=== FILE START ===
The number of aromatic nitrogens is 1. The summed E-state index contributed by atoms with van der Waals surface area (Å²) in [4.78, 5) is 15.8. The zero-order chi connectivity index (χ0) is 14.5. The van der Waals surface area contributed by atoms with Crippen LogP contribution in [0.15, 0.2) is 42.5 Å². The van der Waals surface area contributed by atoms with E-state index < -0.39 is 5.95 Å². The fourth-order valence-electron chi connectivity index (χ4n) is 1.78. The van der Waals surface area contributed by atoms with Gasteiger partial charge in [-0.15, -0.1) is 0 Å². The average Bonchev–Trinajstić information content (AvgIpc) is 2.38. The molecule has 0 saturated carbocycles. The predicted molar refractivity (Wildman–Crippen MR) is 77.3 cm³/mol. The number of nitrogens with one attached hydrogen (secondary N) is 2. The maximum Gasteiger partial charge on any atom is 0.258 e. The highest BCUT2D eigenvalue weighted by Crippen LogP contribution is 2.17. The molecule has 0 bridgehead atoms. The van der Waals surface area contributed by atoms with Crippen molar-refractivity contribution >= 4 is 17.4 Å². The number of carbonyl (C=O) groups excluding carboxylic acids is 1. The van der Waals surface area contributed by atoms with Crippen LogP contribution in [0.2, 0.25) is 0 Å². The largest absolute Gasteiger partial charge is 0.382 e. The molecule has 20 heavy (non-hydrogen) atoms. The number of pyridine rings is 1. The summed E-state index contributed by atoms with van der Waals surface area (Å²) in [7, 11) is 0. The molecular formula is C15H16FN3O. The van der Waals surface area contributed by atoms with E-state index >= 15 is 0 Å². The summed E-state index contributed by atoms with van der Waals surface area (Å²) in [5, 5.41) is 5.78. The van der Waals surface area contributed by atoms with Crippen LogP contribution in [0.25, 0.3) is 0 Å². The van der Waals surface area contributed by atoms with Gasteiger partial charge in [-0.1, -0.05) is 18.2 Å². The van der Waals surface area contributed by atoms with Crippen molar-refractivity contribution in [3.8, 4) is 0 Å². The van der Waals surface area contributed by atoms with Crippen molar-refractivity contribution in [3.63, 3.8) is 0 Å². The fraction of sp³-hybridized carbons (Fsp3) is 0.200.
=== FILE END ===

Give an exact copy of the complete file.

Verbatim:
The number of aromatic nitrogens is 1. The summed E-state index contributed by atoms with van der Waals surface area (Å²) in [4.78, 5) is 15.8. The zero-order chi connectivity index (χ0) is 14.5. The van der Waals surface area contributed by atoms with Crippen LogP contribution in [0.15, 0.2) is 42.5 Å². The van der Waals surface area contributed by atoms with E-state index < -0.39 is 5.95 Å². The fourth-order valence-electron chi connectivity index (χ4n) is 1.78. The van der Waals surface area contributed by atoms with Gasteiger partial charge in [-0.15, -0.1) is 0 Å². The average Bonchev–Trinajstić information content (AvgIpc) is 2.38. The molecule has 0 saturated carbocycles. The predicted molar refractivity (Wildman–Crippen MR) is 77.3 cm³/mol. The number of nitrogens with one attached hydrogen (secondary N) is 2. The maximum Gasteiger partial charge on any atom is 0.258 e. The highest BCUT2D eigenvalue weighted by Crippen LogP contribution is 2.17. The molecule has 0 bridgehead atoms. The van der Waals surface area contributed by atoms with Crippen molar-refractivity contribution >= 4 is 17.4 Å². The number of carbonyl (C=O) groups excluding carboxylic acids is 1. The van der Waals surface area contributed by atoms with Crippen LogP contribution in [0.2, 0.25) is 0 Å². The largest absolute Gasteiger partial charge is 0.382 e. The molecule has 20 heavy (non-hydrogen) atoms. The number of pyridine rings is 1. The summed E-state index contributed by atoms with van der Waals surface area (Å²) in [7, 11) is 0. The molecular formula is C15H16FN3O. The van der Waals surface area contributed by atoms with E-state index >= 15 is 0 Å². The summed E-state index contributed by atoms with van der Waals surface area (Å²) in [5, 5.41) is 5.78. The van der Waals surface area contributed by atoms with Crippen LogP contribution in [0.25, 0.3) is 0 Å². The van der Waals surface area contributed by atoms with Gasteiger partial charge in [-0.1, -0.05) is 18.2 Å². The van der Waals surface area contributed by atoms with Crippen molar-refractivity contribution in [3.8, 4) is 0 Å². The van der Waals surface area contributed by atoms with Crippen molar-refractivity contribution in [3.63, 3.8) is 0 Å². The fraction of sp³-hybridized carbons (Fsp3) is 0.200.